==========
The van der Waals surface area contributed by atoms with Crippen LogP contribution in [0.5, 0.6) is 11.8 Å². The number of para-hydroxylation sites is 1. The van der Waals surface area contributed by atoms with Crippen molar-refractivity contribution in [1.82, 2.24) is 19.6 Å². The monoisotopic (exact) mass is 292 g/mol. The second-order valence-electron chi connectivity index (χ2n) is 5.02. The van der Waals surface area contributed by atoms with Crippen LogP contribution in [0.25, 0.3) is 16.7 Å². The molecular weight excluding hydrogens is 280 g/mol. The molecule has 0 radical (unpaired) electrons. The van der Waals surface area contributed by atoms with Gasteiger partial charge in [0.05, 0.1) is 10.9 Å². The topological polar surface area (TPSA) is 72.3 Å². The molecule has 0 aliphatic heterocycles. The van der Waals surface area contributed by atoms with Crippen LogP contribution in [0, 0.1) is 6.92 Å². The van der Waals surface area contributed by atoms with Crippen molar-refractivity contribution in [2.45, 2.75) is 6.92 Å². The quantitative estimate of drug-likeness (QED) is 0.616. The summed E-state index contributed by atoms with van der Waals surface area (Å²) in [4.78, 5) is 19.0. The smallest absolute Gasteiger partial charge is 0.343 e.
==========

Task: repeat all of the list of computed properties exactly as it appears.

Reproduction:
The van der Waals surface area contributed by atoms with Crippen LogP contribution in [0.5, 0.6) is 11.8 Å². The number of para-hydroxylation sites is 1. The van der Waals surface area contributed by atoms with Crippen molar-refractivity contribution in [1.82, 2.24) is 19.6 Å². The monoisotopic (exact) mass is 292 g/mol. The second-order valence-electron chi connectivity index (χ2n) is 5.02. The van der Waals surface area contributed by atoms with Crippen LogP contribution in [0.25, 0.3) is 16.7 Å². The molecular weight excluding hydrogens is 280 g/mol. The molecule has 0 radical (unpaired) electrons. The van der Waals surface area contributed by atoms with Gasteiger partial charge in [0.05, 0.1) is 10.9 Å². The topological polar surface area (TPSA) is 72.3 Å². The molecule has 0 aliphatic heterocycles. The van der Waals surface area contributed by atoms with Crippen LogP contribution in [0, 0.1) is 6.92 Å². The van der Waals surface area contributed by atoms with Crippen molar-refractivity contribution in [2.45, 2.75) is 6.92 Å². The quantitative estimate of drug-likeness (QED) is 0.616. The summed E-state index contributed by atoms with van der Waals surface area (Å²) in [4.78, 5) is 19.0. The smallest absolute Gasteiger partial charge is 0.343 e.